Generation Gap | Kate Zambreno | Granta

Generation Gap

Kate Zambreno

The fridge is new, the landlady wrote back, when he first apprised her of the situation. It was easily eight years old, but that was what she meant by new, she had lived in that house for almost forty years. This was a couple days before New Year’s. He had me sniff the salmon for Christmas. He had placed one of their temperature and humidity gauges on two shelves in the refrigerator, to monitor the warming temperature. When we found ourselves together in the same room and not dealing directly with the children, I would ask after it. I am taking care of it he would say. Shoving in the ice packs for the children’s lunch bags. I’m on hold waiting for a service but most likely you blew out the compression by maxing out the freezer, she wrote, when he followed up asking when someone was coming out. He wrote something snappish and firm back, and then she backed down, even sending him $50 for the fish. She liked dealing with men more, she had told us when we moved in that summer. Later it turned out she had been calling Frigidaire, on hold all day. The next day she sent out her handyman, a former cop who did more talking than fixing. The landlady insisted on coming over, and chatting with him, because she was bored. Of course the fridge still didn’t work. The next day, New Year’s Eve, she said she called an emergency service. We waited around the entire day. I waited around too, she said, always defensive. Finally we called a repairman who fixed our washer and drier in the old place. She insisted on standing there, hovering the entire time. I had to stay with the children and the dog in the bedroom so it wasn’t too disruptive. She didn’t trust us because, to her, tenants were like children. She was so surprised we knew the people to call and fix things. The guy vacuumed out the back of the fridge, which was filthy. It was New Year’s Day, and we hadn’t paid the rent yet. Let’s let her squirm, he had said. She asked for it on the way out – do you realize it’s the first of the month? You have to put it on its coldest setting, and then it’s barely okay, he had texted her the day before, when she asked for an update. I thought you were supposed to keep it on its factory settings, she had written back. It’s old and inefficient but trying its best he had texted her, to no reply.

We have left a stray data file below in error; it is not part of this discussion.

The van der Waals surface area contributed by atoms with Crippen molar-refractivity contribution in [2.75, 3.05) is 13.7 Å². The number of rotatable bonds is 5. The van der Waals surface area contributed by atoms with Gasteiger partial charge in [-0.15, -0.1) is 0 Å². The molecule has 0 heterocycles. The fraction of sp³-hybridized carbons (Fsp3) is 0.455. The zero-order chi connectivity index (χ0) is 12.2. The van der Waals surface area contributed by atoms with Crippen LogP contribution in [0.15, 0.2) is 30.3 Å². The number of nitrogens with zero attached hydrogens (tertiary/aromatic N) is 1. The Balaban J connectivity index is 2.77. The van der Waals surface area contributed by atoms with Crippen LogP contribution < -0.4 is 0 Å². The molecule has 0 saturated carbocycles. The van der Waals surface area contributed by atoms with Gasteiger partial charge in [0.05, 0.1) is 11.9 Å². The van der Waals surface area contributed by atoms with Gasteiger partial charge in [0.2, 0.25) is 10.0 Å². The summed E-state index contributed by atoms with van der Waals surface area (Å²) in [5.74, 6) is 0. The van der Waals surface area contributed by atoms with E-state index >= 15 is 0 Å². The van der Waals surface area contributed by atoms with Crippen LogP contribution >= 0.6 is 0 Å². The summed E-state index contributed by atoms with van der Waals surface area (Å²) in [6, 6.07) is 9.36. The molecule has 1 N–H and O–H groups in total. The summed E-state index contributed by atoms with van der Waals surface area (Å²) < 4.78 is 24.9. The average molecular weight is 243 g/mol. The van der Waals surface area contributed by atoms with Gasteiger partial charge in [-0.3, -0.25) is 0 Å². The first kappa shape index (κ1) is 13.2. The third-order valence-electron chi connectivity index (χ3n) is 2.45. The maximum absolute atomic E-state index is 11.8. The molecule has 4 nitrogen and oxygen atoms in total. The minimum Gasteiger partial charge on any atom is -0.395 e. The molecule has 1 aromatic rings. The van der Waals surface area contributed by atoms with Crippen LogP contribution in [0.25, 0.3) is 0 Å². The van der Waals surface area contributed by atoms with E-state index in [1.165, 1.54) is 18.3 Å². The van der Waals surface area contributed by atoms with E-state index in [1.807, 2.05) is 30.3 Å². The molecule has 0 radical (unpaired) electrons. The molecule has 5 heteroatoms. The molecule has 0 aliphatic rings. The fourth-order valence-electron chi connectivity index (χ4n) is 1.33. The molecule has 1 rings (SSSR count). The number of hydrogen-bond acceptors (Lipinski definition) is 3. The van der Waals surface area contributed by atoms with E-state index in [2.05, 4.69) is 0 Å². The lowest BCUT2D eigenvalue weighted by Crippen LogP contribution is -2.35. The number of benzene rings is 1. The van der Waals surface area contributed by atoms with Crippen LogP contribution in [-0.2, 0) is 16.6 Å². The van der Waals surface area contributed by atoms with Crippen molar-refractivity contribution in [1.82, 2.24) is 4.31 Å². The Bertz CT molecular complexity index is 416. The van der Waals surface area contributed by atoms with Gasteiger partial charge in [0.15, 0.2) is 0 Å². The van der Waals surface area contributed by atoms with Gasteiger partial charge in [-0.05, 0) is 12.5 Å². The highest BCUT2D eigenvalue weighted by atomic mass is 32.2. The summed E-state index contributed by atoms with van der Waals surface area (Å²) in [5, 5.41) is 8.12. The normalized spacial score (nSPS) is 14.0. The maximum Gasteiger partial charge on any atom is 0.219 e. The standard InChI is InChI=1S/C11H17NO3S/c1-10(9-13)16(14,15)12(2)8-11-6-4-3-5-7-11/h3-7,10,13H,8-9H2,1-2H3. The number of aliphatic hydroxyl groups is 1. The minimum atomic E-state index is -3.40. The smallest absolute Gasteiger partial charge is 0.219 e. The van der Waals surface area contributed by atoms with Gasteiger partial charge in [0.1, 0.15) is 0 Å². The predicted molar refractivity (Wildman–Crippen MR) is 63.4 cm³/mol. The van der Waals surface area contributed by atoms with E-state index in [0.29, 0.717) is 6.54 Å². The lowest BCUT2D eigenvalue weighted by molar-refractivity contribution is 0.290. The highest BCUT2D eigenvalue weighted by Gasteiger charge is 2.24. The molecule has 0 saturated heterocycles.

Image © Annie Spratt

Kate Zambreno

Kate Zambreno is the author, most recently, of The Light Room, published by Corsair July 2024, and Tone, a collaborative study with Sofia Samatar. Heroines will be reissued by Semiotext(e) in March and Corsair in September 2024She is a 2021 Guggenheim Fellow. 

More about the author →